The long-delayed soundtrack to the 1987 film is a true treasure of Pop Metal made for us Horror Hounds - from a movie of identical description. The film is a musical, so no song carries more weight than another: "Live It Up," "Somewhere When Rises the Moon," "Energy" -- it's all chilly, Canadian bliss. Although no track (here or anywhere) says 'not today, Satan' like "We Accept the Challenge." Do yourself a favor and become aware of this.

The Fog (Soundtrack) John Carpenter (1980)
So, nothing says October like the music of John Carpenter, and nothing says the music of John Carpenter like The Fog (yes, even more than Halloween, you Druids). "The Fog Enters Town" is good, tense, chiller thriller suspense, but, again, the "Main Theme" is really the musical punctuation of a great ghost story, and I can't remember a Halloween season in my lifetime (nor do I anticipate one in the future) without it.

American IV: The Man Comes Around Johnny Cash (2002)
It's a bit of an obvious choice, and yes, the title track is what put it in its place - but I'm not here to be sensationalistic. Besides, the whole album is equally somber and ominous enough to get me in the mood: "Personal Jesus," "We'll Meet Again," and, of course, "Hurt" carry just as much emotional weight and dread as anything you'd hear from The Man In Black's final days.

Cannibal Holocaust (Soundtrack) Riz Ortolani (1980)
The movie was one of my favorites for a stretch, but I soon admitted to myself that it was the music score I was swooning on.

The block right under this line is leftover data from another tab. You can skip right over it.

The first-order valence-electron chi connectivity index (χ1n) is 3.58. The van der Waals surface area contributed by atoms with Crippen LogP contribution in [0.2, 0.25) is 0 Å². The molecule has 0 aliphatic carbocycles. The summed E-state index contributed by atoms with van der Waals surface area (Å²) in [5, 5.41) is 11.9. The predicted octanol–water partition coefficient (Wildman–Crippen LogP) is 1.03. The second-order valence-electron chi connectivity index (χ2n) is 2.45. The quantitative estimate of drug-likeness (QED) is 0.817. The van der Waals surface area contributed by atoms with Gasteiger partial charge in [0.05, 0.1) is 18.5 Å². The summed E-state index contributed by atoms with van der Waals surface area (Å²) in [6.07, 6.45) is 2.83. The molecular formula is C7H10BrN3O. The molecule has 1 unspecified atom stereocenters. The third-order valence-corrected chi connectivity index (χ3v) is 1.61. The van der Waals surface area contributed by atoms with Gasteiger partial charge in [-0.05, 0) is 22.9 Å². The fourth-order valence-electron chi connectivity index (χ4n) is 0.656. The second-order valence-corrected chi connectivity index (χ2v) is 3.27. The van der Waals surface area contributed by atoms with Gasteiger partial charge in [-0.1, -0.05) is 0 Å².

It's largely jungle rhythms ("Relaxing In the Savana," "Cameraman's Recreation"), but the "Main Theme" is a gut-wrenching ballad of strings and sorrow that always puts me on the verge of tears.

Zombie Holocaust (Soundtrack) Nico Fidenco (1980)
Much like its otherwise unrelated Cannibal counterpart, the real star of Zombie Holocaust is its score. And again, like Cannibal Holocaust, it's a balance between tropical beats and haunting melodies. "Zombie Parade" is a sophisticated pronunciation of urgent terror, but "Make Love On the Wing" is the melancholic hero of the movie, the soundtrack, and my Octobers.

The Texas Chainsaw Massacre 2 (Soundtrack) Various Artists (1986)
It's totally a Summer movie, but the soundtrack (one of the best ever compiled) is a Punk/New Wave/Rockabilly rollercoaster in a demented carnival of blood & guts. I'd list them all, but "Goo Goo Muck" by The Cramps, "White Night" by Torch Song, "Over Your Shoulder" by Concrete Blonde, and not one but two songs by Timbuk3 all add up to a wall of sound that could've only come from one bitchin' movie.
Music is my life!

Real Gone Tom Waits (2004)
Not all of my Shocktober sounds are precooked and microwaved - I do have some imagination.
Tom's always spooky, and "Dead and Lovely" and "Circus" are easy targets -- but way more than those, "Hoist That Rag" feels like early evening trick-or-treatings on an unusually mild Halloween. Also, "Don't Go Into That Barn" could be the soundtrack of an army of rotting or demonic somethings trying to get into your boarded-up dwelling.